If the value that they compute is not the same, then they can play a game, where they publish a series of challenge values to the chain, each representing some intermediate step in the computation, and the validator is required to respond to all challenges, and the responses are checked for compliance with the bit that they published. If the published bit is wrong, then there is a strategy that anyone can follow to zero in on the precise point in the computation where it went wrong, and prove to the chain that it actually was wrong, and by doing so steal that validator’s deposit.


#3

This might be a stupid question, but why does s have to be kept secret at all? What is the downside of publishing it immediately and therefore letting everyone verify the custody bonds at arbitrary times?

And assuming the 15 day and 30 day limits from the first post: Does this imply that the validator generates a new secret after publishing the current one (after 15 days)?


#4

The downside is that the custody bit would become outsourceable which would be a centralisation vector.

Yes, a new secret is committed whenever a previous secret is revealed. This can be done in a single optimised step with a hash onion (aka hash chain). Secrets must be refreshed between 15 and 30 days, and it’s possible that multiple secrets run in parallel.


#5

Another stupid question: Can’t a cheating validator catch himself, thus cheating and not loosing the 32 ETH? Maybe add a burn for some of it?


#6

Yeah, realistically you only need a fairly small incentive, even 10% might do it.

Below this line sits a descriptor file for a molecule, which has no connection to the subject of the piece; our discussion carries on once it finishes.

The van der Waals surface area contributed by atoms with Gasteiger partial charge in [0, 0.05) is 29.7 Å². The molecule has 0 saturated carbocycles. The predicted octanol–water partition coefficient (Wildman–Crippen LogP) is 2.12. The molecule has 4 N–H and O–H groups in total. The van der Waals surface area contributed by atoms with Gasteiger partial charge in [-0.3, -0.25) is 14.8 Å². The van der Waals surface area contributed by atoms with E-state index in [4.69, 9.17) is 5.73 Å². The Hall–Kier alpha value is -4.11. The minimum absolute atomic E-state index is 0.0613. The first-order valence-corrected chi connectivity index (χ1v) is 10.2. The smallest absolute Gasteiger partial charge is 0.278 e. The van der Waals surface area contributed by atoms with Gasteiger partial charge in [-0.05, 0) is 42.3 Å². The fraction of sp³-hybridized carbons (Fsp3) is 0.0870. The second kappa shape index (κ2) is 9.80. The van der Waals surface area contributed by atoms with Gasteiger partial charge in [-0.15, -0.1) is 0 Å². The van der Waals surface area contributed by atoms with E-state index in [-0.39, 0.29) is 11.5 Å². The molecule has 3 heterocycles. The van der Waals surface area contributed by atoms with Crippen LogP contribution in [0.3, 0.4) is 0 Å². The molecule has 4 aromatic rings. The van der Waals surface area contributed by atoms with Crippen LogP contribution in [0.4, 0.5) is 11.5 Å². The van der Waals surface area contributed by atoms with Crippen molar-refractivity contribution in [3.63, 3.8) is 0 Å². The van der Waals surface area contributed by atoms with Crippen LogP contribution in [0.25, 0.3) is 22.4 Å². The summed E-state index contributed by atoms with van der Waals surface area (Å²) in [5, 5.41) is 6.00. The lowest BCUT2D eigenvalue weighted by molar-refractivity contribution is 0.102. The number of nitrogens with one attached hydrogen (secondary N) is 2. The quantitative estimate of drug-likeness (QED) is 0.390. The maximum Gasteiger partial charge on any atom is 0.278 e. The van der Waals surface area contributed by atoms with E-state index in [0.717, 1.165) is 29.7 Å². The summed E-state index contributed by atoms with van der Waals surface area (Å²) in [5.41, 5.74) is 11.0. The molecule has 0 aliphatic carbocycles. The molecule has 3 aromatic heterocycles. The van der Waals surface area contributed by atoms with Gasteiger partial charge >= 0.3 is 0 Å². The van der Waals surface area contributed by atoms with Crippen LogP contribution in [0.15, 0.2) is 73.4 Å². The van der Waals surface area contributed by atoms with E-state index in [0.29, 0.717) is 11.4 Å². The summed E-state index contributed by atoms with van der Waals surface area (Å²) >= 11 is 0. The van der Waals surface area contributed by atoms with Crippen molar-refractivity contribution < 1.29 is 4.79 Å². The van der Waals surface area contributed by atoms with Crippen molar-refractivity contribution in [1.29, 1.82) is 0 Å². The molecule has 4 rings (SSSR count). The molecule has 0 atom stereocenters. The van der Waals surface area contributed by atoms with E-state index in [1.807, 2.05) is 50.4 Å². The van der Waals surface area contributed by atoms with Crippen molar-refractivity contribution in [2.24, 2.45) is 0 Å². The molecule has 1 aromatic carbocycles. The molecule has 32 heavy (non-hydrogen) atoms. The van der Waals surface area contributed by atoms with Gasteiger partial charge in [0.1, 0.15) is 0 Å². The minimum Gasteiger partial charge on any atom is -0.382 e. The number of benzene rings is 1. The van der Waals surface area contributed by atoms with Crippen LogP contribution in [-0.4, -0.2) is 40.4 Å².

#7

Okay, thanks, that makes sense.

So this basically forces validators to keep the data of all collations / main-chain blocks / cross-links that they voted on for at least 30 + x days (as long the maximum challenge period would be), right? Is there any estimation of how much that could be on average?

And: what happens to the data after the challenge period runs out? Is there any incentive for anyone to keep historic data that I missed?


#8

We can set the parameters appropriately. IMO something on the order of weeks (e.g. 2-6 weeks) would be reasonable.

After the challenge period runs out validators can safely discard the data.

The most important data is state, which is naturally incentivised.

For historical data (i.e. blocks and blobs/transactions) some ecosystem participants (e.g. block explorers, exchanges, archive.org, academics, the NSA, …) are incentivised to keep it. The raw storage costs shouldn’t be prohibitively high for a company (on the order of ~50 TB per year for all the shards).

Users and service providers may be incentivised to keep the data relevant to the applications they care about. Validators and other participants may be incentivised to keep the data for fancy stuff like alternative execution engines, historical data markets, witness auto-update for stateless clients, …


#9

Ah, my concern was more about how much data (in GB, etc.) that would be on average per validator.

How is it naturally incentivised? As far as I understand, validators only need the last x (currently 25?) collations / blocks to safely cast a vote. Who is incentivised to keep the entire state? And how are entities that keep the entire state (or part of it) incentivised to share that state with new participants?

Edit: Actually, how are state transitions happening? Is there a proof of data availability (custody bonds?) for the entire state?


#10

If we assume 1MB per minute of data per shard, and the data is stored for 30 days, that’s 43GB. A decent amount of data, but not unmanageable either.

It’s relatively likely that state execution will require executors to have the state (i.e. not stateless client model). If that’s the case then storage of state is incentivised because it allows for participation as an executor.